“When I have a little money, I buy books; and if I have any left, I buy food and clothes.”
This week I took a jaunt downtown to visit The Last Bookstore. California’s largest used book and record store, the Last Bookstore is a bibliophile’s dream. One could (and I did) get lost in there for hours.
Independent bookstores stand, it seems, as some of the last citadels of civilization in a country that increasingly mocks and devalues its intellectuals, like the high school cool crowd that rips you apart for not only completing the assigned reading but actually daring to enjoy it. Threatened constantly by the corporatization of, well, everything, they eke out an existence by any clever means they can.
I remember when Barnes & Noble opened its first store in Berkeley. We were all terrified that our beloved bookshops, including Moe’s, Pegasus, Cody’s and Shakespeare and Co., would fold with the competition. Moe’s and Pegasus are still going, But Cody’s, after trying a relocation, closed in 2008 and Shakespeare and Co. closed in 2015. The Other Change of Hobbit, a fantastic bookshop that specialized in sci-fi and fantasy, seems to be gone as well. If you like, you can blame skyrocketing rents and declining sales. How many other small shops disappeared or never started, we’ll never know. Ironically, that particular Barnes & Noble on Shattuck that I remember has also closed.
I have to confess, when I walked into the new B&N back in the day, I was delighted with ALL THE BOOKS! Such a selection! And the trinkets for book lovers – book lights and bookmarks and fancy notebooks and knick knacks… I was entirely seduced. I never lost my love of the Independents, though I did feel like I was two-timing them somehow.
Then the Juggernaut Amazon stepped onto the scene, and everything changed again. I resisted the lure of the Kindle for a while but eventually gave in. I can’t lie – I’m a fan. But the digital world of books likely cost Borders their business and I don’t know how long B&N will manage. I suppose it’s the way of things…and though I love the convenience of my e-reader, and I love that authors have the means to reach readers now without a publisher if they choose, there is something I’ve missed…it’s not the just feel of the paper, but maybe, the space itself. Walking to a bookstore is a little like walking into a sacred space filled with fellow worshippers all seeking their next journey.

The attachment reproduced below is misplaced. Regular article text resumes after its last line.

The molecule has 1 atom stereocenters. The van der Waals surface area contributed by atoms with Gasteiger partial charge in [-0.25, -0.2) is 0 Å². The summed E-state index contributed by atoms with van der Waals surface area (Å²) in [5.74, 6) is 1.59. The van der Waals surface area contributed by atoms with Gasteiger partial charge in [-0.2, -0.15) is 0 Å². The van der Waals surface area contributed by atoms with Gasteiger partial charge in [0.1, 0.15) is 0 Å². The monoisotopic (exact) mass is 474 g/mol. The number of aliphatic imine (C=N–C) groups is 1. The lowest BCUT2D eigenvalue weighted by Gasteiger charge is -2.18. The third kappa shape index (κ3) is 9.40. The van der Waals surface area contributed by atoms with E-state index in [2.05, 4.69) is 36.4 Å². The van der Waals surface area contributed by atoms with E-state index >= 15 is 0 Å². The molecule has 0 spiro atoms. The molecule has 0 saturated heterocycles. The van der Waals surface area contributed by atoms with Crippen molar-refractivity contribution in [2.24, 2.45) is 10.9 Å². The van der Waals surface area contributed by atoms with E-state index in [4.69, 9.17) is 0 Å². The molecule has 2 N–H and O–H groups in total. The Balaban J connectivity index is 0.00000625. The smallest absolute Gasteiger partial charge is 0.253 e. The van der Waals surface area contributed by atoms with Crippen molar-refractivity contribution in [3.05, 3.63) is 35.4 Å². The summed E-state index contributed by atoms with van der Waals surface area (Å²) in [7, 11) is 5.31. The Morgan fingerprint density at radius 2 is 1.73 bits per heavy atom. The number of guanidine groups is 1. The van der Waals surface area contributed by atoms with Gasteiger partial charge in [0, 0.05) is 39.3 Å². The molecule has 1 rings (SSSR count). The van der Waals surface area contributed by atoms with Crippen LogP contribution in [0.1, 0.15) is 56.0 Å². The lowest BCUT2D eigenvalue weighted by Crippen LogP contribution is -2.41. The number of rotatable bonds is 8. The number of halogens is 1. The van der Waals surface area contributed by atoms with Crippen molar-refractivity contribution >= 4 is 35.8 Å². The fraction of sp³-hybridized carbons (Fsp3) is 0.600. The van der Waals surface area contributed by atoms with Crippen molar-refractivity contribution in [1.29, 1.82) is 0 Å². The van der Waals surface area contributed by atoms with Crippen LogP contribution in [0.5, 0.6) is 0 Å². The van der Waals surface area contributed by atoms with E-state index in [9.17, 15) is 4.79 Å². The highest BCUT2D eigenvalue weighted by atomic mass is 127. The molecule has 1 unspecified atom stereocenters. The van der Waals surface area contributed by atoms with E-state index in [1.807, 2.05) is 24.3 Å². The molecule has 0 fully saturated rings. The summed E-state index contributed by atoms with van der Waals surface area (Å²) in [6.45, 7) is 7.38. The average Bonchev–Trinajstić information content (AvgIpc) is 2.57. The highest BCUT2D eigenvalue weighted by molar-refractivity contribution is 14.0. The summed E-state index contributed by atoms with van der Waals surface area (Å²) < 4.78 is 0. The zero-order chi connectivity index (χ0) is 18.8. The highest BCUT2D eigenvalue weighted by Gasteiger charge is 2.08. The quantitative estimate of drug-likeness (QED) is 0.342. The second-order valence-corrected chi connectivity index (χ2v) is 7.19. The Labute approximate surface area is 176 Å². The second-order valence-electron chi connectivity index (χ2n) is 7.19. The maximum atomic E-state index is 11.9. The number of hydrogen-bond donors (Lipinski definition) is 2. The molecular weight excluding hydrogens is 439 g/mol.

Stepping into The Last Bookstore reminded me of so much goodness — such a celebration of books and art. They have nightly cultural events if you’re in the area. It’s a little far for me for regular visits but…I pass by the Iliad Bookshop in North Hollywood on my way home from work. Maybe I’ll just stop by next week…
The info about extreme bookstores has moved here.
Writers also LOVE bookstores. They write about them. A lot. Here’s a few books set in or about bookshops I’ve read, and a bunch more I haven’t. Get them at your favorite Independent Bookshop. Or on your Kindle, Nook (is that still a thing?), Library… wherever. As long as you are reading, I am happy.
Books about Bookstores
The Bookshop on the Corner – Jenny Colgan
The Bookshop – Penelope Fitzgerald
Mr. Penumbra’s 24-hour Bookstore – Robin Sloan
The Storied Life of AJ Fikry – Gabrielle Zevin
The Little Paris Bookshop – Nina George
Still on my to-read List:
How to find Love in a Bookshop – Veronica Henry
A Novel Bookstore – Laurence Cosse
The Bookshop of Yesterdays – Amy Meyerson
Weird Things Customers Say in Bookstores – Jennifer Campbell
The Bookshop Book – Jen Campbell
The Bookstore – Deborah Meyler
Midnight at the Bright Ideas Bookstore – Matthew Sullivan
The Little Bookstore of Big Stone Gap – Wendy Welch
The Last Bookstore in America – Amy Stewart
The Yellow-Lighted Bookshop: A Memoir, a History – Lewis Buzbee
The Readers of Broken Wheel Recommend -Katarina Bivald
Words in Deep Blue – Cath Crowley
The Bookshop at Water’s End – Patti Callahan Henry
The Little Bookshop Of Lonely Hearts – Annie Darling
84 Charing Cross Road – Helen Hanff
The Bookshop Book – Carol Ann Duffy
A Very Special Year – Thomas Montasse
The Bookshop On Rosemary Lane – Ellen Berry
Shadow Of The Wind – Carlos Ruiz Zafon
Bookshops – Jorge Carrion
“You think your pain and your heartbreak are unprecedented in the history of the world, but then you read. It was books that taught me that the things that tormented me most were the very things that connected me with all the people who were alive, who had ever been alive.”
– James Baldwin